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Appl Environ Microbiol. 2016 Dec 15;83(1). pii: e02416-16. doi: 10.1128/AEM.02416-16. Print 2017 Jan 1.

Salad Leaf Juices Enhance Salmonella Growth, Colonization of Fresh Produce, and Virulence.

Author information

1
Department of Infection, Immunity and Inflammation, University of Leicester, Leicester, United Kingdom.
2
Department of Genetics, University of Leicester, Leicester, United Kingdom.
3
Core Biotechnology Services, University of Leicester, Leicester, United Kingdom.
4
Campden BRI, Chipping Campden, Gloucestershire, United Kingdom.
5
Department of Infection, Immunity and Inflammation, University of Leicester, Leicester, United Kingdom ppef1@le.ac.uk.

Abstract

We show in this report that traces of juices released from salad leaves as they become damaged can significantly enhance colonization of salad leaves by Salmonella enterica Salad juices in water increased Salmonella growth by 110% over the level seen with the unsupplemented control and in host-like serum-based media by more than 2,400-fold over control levels. In serum-based media, salad juices induced growth of Salmonella via provision of Fe from transferrin, and siderophore production was found to be integral to the growth induction process. Other aspects relevant to salad leaf colonization and retention were enhanced, such as motility and biofilm formation, which were increased over control levels by >220% and 250%, respectively; direct attachment to salad leaves increased by >350% when a salad leaf juice was present. In terms of growth and biofilm formation, the endogenous salad leaf microbiota was largely unresponsive to leaf juice, suggesting that Salmonella gains a marked growth advantage from fluids released by salad leaf damage. Salad leaf juices also enhanced pathogen attachment to the salad bag plastic. Over 5 days of refrigeration (a typical storage time for bagged salad leaves), even traces of juice within the salad bag fluids increased Salmonella growth in water by up to 280-fold over control cultures, as well as enhancing salad bag colonization, which could be an unappreciated factor in retention of pathogens in fresh produce. Collectively, the study data show that exposure to salad leaf juice may contribute to the persistence of Salmonella on salad leaves and strongly emphasize the importance of ensuring the microbiological safety of fresh produce.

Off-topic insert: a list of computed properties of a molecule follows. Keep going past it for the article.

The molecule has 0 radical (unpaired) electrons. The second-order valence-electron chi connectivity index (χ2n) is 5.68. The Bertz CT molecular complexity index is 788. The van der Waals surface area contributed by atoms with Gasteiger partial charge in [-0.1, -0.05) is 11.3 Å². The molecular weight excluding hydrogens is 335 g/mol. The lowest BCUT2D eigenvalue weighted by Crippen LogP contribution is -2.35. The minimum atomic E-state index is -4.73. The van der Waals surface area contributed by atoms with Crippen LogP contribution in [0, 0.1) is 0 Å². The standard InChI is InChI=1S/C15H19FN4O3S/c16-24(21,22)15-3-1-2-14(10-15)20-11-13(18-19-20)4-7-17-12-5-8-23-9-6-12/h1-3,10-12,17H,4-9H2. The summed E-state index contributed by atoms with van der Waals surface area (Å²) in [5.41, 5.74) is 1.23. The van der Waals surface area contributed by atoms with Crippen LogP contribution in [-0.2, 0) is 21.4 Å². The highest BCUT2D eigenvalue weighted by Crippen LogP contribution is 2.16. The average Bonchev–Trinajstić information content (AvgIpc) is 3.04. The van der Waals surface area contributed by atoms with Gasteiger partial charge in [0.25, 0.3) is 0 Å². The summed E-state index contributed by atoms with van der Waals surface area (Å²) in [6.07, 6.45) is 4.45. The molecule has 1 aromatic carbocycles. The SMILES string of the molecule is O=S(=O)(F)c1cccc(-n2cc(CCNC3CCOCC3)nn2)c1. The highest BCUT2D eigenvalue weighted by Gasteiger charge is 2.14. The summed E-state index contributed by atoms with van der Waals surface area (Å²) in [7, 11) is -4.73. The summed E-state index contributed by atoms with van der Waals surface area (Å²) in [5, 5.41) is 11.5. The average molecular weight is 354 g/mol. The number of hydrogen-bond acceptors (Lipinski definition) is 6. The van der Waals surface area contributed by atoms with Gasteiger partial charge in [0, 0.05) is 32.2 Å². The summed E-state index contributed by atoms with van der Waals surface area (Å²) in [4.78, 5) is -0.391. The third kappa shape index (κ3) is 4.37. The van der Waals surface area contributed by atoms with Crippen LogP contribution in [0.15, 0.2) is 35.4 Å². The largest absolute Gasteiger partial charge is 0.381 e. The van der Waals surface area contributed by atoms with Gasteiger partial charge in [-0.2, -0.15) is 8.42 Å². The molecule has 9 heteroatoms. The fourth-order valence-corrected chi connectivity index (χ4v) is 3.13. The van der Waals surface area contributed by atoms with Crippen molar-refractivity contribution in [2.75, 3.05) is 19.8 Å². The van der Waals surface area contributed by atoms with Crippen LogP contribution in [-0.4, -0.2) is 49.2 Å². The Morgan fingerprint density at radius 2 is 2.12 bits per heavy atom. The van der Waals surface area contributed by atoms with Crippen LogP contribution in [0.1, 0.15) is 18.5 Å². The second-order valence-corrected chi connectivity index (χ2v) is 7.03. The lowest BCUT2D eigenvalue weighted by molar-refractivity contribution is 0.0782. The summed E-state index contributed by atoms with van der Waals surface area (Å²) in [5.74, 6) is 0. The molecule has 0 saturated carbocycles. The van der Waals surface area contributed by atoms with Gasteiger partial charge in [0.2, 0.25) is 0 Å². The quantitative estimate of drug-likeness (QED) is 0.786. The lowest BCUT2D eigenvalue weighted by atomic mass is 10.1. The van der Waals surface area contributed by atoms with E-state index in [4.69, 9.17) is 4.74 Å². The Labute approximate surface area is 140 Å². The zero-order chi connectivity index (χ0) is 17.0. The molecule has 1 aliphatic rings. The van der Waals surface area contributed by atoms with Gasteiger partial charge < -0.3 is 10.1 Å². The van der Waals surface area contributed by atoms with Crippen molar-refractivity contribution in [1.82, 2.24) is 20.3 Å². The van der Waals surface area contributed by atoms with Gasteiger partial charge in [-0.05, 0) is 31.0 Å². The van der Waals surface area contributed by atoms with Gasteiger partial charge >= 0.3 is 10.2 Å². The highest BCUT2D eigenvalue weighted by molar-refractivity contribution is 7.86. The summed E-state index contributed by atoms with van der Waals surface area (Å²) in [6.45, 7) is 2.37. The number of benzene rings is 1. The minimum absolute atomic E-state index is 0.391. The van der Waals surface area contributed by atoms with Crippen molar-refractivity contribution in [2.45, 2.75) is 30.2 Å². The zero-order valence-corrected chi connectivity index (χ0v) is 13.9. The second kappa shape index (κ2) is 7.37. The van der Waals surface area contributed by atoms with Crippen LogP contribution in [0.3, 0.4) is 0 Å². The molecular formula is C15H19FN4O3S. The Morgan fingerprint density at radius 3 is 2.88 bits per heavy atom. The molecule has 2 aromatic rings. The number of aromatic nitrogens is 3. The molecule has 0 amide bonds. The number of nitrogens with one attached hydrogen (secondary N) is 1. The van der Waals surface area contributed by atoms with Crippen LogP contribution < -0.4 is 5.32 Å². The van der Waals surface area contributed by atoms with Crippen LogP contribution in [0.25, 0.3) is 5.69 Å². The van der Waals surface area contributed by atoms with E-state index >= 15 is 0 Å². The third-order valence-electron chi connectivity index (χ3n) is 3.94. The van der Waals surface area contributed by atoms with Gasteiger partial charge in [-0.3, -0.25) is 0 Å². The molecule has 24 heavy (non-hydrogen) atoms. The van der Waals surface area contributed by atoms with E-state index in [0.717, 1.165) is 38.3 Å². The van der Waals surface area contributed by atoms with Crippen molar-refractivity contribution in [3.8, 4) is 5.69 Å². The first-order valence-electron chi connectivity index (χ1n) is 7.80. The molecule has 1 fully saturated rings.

IMPORTANCE:

Salad leaves are an important part of a healthy diet but have been associated in recent years with a growing risk of food poisoning from bacterial pathogens such as Salmonella enterica Although this is considered a significant public health problem, very little is known about the behavior of Salmonella in the actual salad bag. We show that juices released from the cut ends of the salad leaves enabled the Salmonella cells to grow in water, even when it was refrigerated. Salad juice exposure also helped the Salmonella cells to attach to the salad leaves so strongly that washing could not remove them. Collectively, the results presented in this report show that exposure to even traces of salad leaf juice may contribute to the persistence of Salmonella on salad leaves as well as priming it for establishing an infection in the consumer.

KEYWORDS:

Salmonella; biofilm; fresh produce; motility; salad leaf colonization

PMID:
27864173
PMCID:
PMC5165107
DOI:
10.1128/AEM.02416-16
[Indexed for MEDLINE]
Free PMC Article

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